Let’s focus a bit on the second rule and ask ourselves? How do they walk? Well we could make them walk only in opposite directions, but if we do that and say “Each player can move 1 field on his turn” then they’ll both collide in the middle and then what happens? Are we stuck? No, in game design you’re never stuck, you just need to explore all possible options with the rules you’ve created this far. So let’s write this question down:

What happens when both players are on a same field?

  • ¬†They could both die and re-spawn at their start positions
  • ¬†They could both bounce one field in the opposite direction
  • ¬†The second player that reaches the same field kills the first player on that field (ludo board game)
  • ¬†They both roll a six sided die. The one who rolls less doesn’t move, the other moves one field forward – we’ll use this for now
  • ¬†Nothing happens they both stay on the same field together
  • ¬†Or even something better that¬†you can imagine

So, now we know that players move in opposite sides only(for now) and we have a question about their collision. We’ve chosen one answer for now in order to go on.

Writing everything down Is really important don’t forget that!


 

Next Stop – Field Effects

The simplest form of making effects for fields is making one effect for all of them. This is good enough to start with. Let’s create a simple rule where a player rolls a die once each turn after he/she moved. Now we have another question? What happens when the dice rolls. Let’s give some options here:

  • From 1-2: Player moves one field backwards
  • From 3-4: Player doesn’t move
  • From 5-6: Player moves one field forward

With what we’ve done by now¬†we are ready to show our prototype game. Yes! It was that fast.

Let’s look at our notes and form a¬†quick rule book out of them polishing our prototype a bit:

What happens in our game:

  1. Both players roll a six sided die to determine who goes first. (this is a classical board or card game rule)
  2. The one who rolled the highest number moves one field forward and rolls.
  3. The player who goes second moves one field forward and rolls the die.
  4. If they happen to be on a same field they both roll a die. The one who rolls the highest number moves one field forward, the other doesn’t move.
  5. The player who reaches the opposite starting position WINS the game.

I¬†hope that through our article and video I¬†gave you some insight into¬†beginner level game design in action! I will continue with these types of articles and with your help we’ll have a basic game in our hands. This is OUR game and we can shape it any way we want. If you have any ideas on how to improve this simple idea, please share your thoughts with me in the comments bellow.

 

Ok let’s write this…LEEEERRROOOOOYYYY JJJEEEENnnnkiiiiinnsss!!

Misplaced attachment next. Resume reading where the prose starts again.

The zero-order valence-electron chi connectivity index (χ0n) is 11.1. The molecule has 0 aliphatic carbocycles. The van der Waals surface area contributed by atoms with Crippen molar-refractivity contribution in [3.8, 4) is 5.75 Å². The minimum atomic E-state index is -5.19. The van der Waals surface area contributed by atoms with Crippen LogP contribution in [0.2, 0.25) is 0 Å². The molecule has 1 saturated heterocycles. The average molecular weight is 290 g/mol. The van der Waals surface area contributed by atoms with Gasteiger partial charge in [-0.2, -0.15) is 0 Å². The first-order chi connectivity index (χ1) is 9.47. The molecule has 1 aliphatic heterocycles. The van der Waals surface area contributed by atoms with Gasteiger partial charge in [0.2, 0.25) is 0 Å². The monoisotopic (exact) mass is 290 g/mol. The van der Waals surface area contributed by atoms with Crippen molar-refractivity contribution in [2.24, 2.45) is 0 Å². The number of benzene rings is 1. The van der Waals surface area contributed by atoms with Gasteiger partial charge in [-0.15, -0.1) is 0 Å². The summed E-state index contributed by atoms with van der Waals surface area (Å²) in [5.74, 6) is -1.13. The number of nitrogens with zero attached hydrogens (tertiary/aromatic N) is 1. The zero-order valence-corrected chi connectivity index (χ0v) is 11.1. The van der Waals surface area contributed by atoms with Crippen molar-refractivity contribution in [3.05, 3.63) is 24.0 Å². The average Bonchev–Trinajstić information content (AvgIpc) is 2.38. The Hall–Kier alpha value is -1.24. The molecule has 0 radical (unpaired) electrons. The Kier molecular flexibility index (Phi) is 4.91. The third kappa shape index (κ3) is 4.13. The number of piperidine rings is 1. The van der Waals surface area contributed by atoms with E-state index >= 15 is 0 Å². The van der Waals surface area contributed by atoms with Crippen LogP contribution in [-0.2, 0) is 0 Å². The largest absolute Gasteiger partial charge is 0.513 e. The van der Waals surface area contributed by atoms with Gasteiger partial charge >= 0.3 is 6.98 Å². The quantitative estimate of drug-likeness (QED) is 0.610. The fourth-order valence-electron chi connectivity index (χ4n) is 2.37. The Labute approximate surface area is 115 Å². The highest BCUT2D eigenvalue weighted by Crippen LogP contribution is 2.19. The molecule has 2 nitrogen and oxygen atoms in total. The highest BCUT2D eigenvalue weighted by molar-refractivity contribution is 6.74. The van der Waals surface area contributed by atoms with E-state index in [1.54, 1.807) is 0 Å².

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The picture for my first post

Click picture for more info

Sharing the same enthusiasm as this famous character, I plunge myself into the world of blogging. Already¬†did this some time ago really (got killed by whelps), but this is my one and only blog made purely out of fun. Hope to post a lot about games, game design, more games and some game reviews. That’s why the legendary battle cry!

So here’s just a quick “I AM” part so that you know who to blame after reading tons of gibberish. Besides being a Troll Hunter, in my spare time I studied¬†Business English and then moved to Marketing ending up as a content writer and a content curator who makes games during weekends with a friend.

 

Weird combo right?

For me creating a fantasy realms is the most fun thing ever! Drawing up some mountains, bringing¬†them to life with ancient spirits adding a lava river to spice things up and writing some big history events about that fictional world…Those kinds of things come natural when being a Dungeon Master is your thrill during weekends. I always imagined doing the same thing at work. Imbuing life into a product, creating a back story for the company, writing endless streams of articles or truly add meaning to a marketing campaign through some short compelling copy. And I really do this at the office which makes the bigger part of my day GREAT…the other part…yeeeaaa weeeelll…Blizzard could make those legendary cards drop more often…. ūüėÄ

Why games? Well, I guess my dad is the one to blame being an electronic engineer and hooking me on computers since the first day I opened my eyes in 1989…or maybe it was the third day I don’t really remember.

Then once I could use a keyboard it was The Lost Vikings, Lion King, Wolfenstein and after that…well you know how that goes… I still can’t understand though why I started doing game design 4 years ago and not earlier. I guess I was more¬†focused on making stories for games than the actual game design. But after playing games for more than 20 years, game prototypes kept coming…first on paper, then started doing some art in Gimp, then some board games and now, my own team Shoopy Games doing games on weekends…still can’t believe it! Two, extremely short games that you can check out here¬†(and a lot more prototypes that I’ll just skip sharing with you guys).

That’s all from my HELLO WORLD article.

Hope you liked it and hope you got a basic idea of who will be doing the writing around here.

Hope there’s no one out there who actually missed this video:

Lots of hope!

Now, I think it’s time to get to know my readers. Write something about you in the comments.

Or, just read more about Leeroy here:¬†http://en.wikipedia.org/wiki/Leeroy_Jenkins ūüėÄ

Sound effect Credits